Tufts University Policy On Fair Use of Copyrighted Materials

Adopted April 3, 2001; Last Amended November 7, 2012


I. Applicability
II. Policy
III.  Enforcement
IV. Infringement Litigation
V.  Changes to This Policy

I. Applicability
This policy applies to Tufts’ faculty, students, administrators and academic, technical and office staff and other persons or entities performing collaborative work or service for the University, whether compensated by the University or not.

This policy extends to all works of authorship and creativity covered by federal copyright law. These works include print (e.g., books) and electronic documents, software (including source code and object code), databases, multimedia and audiovisual materials, photographs, music, works of drama, works of art (sculpture), among other types of creative works.

II. Policy
As the fundamental purposes of the University include the creation, compilation, and preservation of knowledge in permanent and transmissible forms and the circulation and diffusion of such knowledge to the University community and to the global community, the University holds in the highest regard the rights that govern the creation and diffusion of knowledge, and the laws that define and enforce them. This regard applies to both the rights of creators in and to their creations (copyright) and the rights of students, faculty, researchers, and scholars to avail themselves for legitimate purposes of others’ creations (fair use).

The policy of Tufts University is as follows:
Members of the Tufts community are expected to comply with the copyright laws and be mindful of the restrictions imposed on them by copyright law as well as the rights conferred on them by the fair use exemption to the copyright laws.

For more information, see the Scholarly Communication website.

III. Enforcement
Reports of possible infringement should be made to the Provost. Members of the Tufts University community who violate this policy may be subject to disciplinary action, among other possible penalties. If the University is notified by a copyright owner, publisher, distributor, or law enforcement agency of possible infringement, the Provost’s office, or its designee, will direct an investigation, require the violator to correct any infringement, and may impose disciplinary action on the responsible parties.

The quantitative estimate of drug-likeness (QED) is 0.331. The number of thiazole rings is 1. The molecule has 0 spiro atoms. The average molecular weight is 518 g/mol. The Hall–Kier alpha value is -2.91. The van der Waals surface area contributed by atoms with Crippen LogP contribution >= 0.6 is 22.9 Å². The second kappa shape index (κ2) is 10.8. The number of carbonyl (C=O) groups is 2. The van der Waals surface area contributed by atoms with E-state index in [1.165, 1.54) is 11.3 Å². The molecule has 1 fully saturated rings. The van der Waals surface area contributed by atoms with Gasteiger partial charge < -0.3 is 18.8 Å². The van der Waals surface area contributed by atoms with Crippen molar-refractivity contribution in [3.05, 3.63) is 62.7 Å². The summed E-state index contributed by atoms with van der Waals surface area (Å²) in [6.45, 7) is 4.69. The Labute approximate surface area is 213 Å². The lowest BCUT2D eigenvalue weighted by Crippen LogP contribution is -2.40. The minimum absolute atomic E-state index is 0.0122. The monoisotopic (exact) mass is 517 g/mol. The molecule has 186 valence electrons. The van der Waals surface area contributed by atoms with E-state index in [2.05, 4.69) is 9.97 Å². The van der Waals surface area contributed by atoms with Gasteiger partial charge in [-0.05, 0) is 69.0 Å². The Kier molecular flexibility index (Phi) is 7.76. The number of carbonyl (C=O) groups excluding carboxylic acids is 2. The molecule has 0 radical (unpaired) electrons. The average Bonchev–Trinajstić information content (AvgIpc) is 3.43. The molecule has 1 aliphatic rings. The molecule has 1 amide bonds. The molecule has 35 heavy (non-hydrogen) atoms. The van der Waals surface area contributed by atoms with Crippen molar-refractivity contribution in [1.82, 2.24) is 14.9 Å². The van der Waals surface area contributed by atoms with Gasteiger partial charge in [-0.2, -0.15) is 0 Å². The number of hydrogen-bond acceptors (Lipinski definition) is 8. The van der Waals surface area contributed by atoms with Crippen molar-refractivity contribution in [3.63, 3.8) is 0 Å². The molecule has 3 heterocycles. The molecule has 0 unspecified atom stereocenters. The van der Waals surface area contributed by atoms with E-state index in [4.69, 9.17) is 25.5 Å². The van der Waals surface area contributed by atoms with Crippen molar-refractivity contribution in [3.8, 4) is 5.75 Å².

IV. Infringement Litigation
Congress and copyright owners take infringement very seriously, and statutory penalties can be draconian. “Statutory” damages (as opposed to “actual” damages, which must be proved with evidence) may be elected by the plaintiff copyright owner and can be as much as $30,000 per infringed work; in cases of willful infringement, the court may increase an award of statutory damages to any sum up to (and including) $150,000. Statutory damages are not imposed, however (under a specific statutory exclusion), in any case where an employee of a nonprofit educational institution or library acting within the scope of her/his employment “believed and had reasonable grounds for believing” that her/his use of the copyrighted work was fair use (even though it was in fact an infringement). Whether such belief was “reasonable” under the circumstances is a factual matter that a reviewing court will determine in case of dispute.  Willful infringement of copyright for “commercial advantage or private financial gain” may be criminal, and conviction can result in fines and imprisonment. The creators and distributors of “content” in the electronic age may pursue very actively infringement actions against individuals and institutions.

V. Changes to This Policy
The University reserves the right to change this policy from time to time. Proposed changes should be recommended to the Provost. The Provost must approve any changes to this policy.

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